Change nothing new for CB Lee

Including his career at Auburn, the second-year cornerback is learning from his fifth defensive coordinator. Given the age of the Packers' starting cornerbacks and the lack of a sure thing behind them, the team needs Pat Lee to step into a bigger role.

The numbers tell the story at cornerback.

Al Harris, at 34, is the Packers' oldest player.

Charles Woodson, at 32, is the Packers' fourth-oldest player.

Tramon Williams, the one and only cornerback on the roster who appears like he can be a capable starter, gave up too many big plays last season, including a team-high four touchdowns.

Will Blackmon has no interceptions and merely four passes defensed in three NFL seasons.

The numbers also tell the story for the Packers' other returning cornerback, Pat Lee.

Lee played in only five games last season as a rookie with just one tackle and one pass broken up. Including his five years at Auburn, Lee is learning a new scheme from a new defensive coordinator for the fifth time.

Lee laughed when asked if his head was swimming a little.

"Learning the defense all over again," he said with a shake of the head. "I'm better. I'm more comfortable hitting and stuff and I'm getting real good chemistry with my teammates."

The Packers selected Lee in the second round of the 2008 draft in large part because of his penchant for playing bump-and-run coverage at Auburn. With the change from the Jim Bates/Bob Sanders defense to the new scheme led by coordinator Dom Capers, the bump-and-run has been de-emphasized, though not totally phased out.

Lee is confident he can adapt to the mixture of man and zone concepts being implemented by cornerbacks coach Joe Whitt Jr. — a former Auburn wide receiver — considering he had to adapt to the frequent changes in style in college.

"When I was at Auburn, I went through three D-coordinators," Lee said. "One of the D-coordinators played zone, so I'm comfortable playing zone and man-to-man."

That comfort level showed on Wednesday, when practice was open to reporters and fans. During 11-on-11 drills emphasizing nickel and dime packages, Lee broke up three passes, including one in which he ripped the ball out of the hands of star receiver Donald Driver.

The Packers need that kind of play from Lee, who intercepted four passes as a senior at Auburn. He looked mostly overmatched during training camp last summer, and despite a strong Family Night performance and two pass breakups apiece in preseason games against San Francisco and Denver, he never challenged Williams or Blackmon for the nickel job.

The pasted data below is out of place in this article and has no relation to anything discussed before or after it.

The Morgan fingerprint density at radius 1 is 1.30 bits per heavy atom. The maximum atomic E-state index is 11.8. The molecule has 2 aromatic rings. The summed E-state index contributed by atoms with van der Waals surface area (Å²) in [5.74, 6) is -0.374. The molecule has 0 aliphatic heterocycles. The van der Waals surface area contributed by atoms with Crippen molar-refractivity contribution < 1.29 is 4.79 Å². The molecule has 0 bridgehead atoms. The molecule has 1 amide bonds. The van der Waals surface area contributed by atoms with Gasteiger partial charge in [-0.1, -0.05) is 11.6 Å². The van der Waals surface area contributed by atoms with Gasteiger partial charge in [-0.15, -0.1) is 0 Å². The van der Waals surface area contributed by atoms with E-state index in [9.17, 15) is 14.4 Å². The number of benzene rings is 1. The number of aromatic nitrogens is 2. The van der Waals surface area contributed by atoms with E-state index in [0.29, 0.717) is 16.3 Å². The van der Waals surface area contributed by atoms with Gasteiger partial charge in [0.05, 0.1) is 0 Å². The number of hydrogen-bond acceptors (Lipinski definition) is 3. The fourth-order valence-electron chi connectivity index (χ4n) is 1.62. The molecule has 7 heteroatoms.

Lee played in four consecutive games early in the season after Harris was out with his injured spleen. When Harris returned, Lee was a gameday inactive for the next three games before getting some playing time in the blowout loss at New Orleans. Lee suffered a minor knee injury in that game and wound up on season-ending injured reserve.

Interestingly after the season, then-cornerbacks coach Lionel Washington downplayed the possibility that the injury hurt Lee's progression. Instead, Washington said that sometimes, players are playing but they're not improving, and thought the view from the sideline might have been helpful from a mental standpoint.

"It was frustrating, because I wanted to play, but that's how it is sometimes," Lee said. "You've just got to wait. Now, I'm healthy."

With Harris and Woodson not getting any younger and Blackmon more of a punt returner than standout cover man, the Packers need Lee to blossom into at least a quality reserve this season. So, perhaps all of those scheme changes he's dealt with and the untimely end to his rookie season will pay dividends.

"Anything that the coaches want, I'll do it just to get on the field," Lee said.


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Bill Huber is publisher of Packer Report magazine and PackerReport.com and has written for Packer Report since 1997. E-mail him at packwriter2002@yahoo.com, or leave him a question in Packer Report's subscribers-only Packers Pro Club forum. Bill also is giving Facebook and Twitter a try. Find him on Twitter at twitter.com/packerreport and Facebook.


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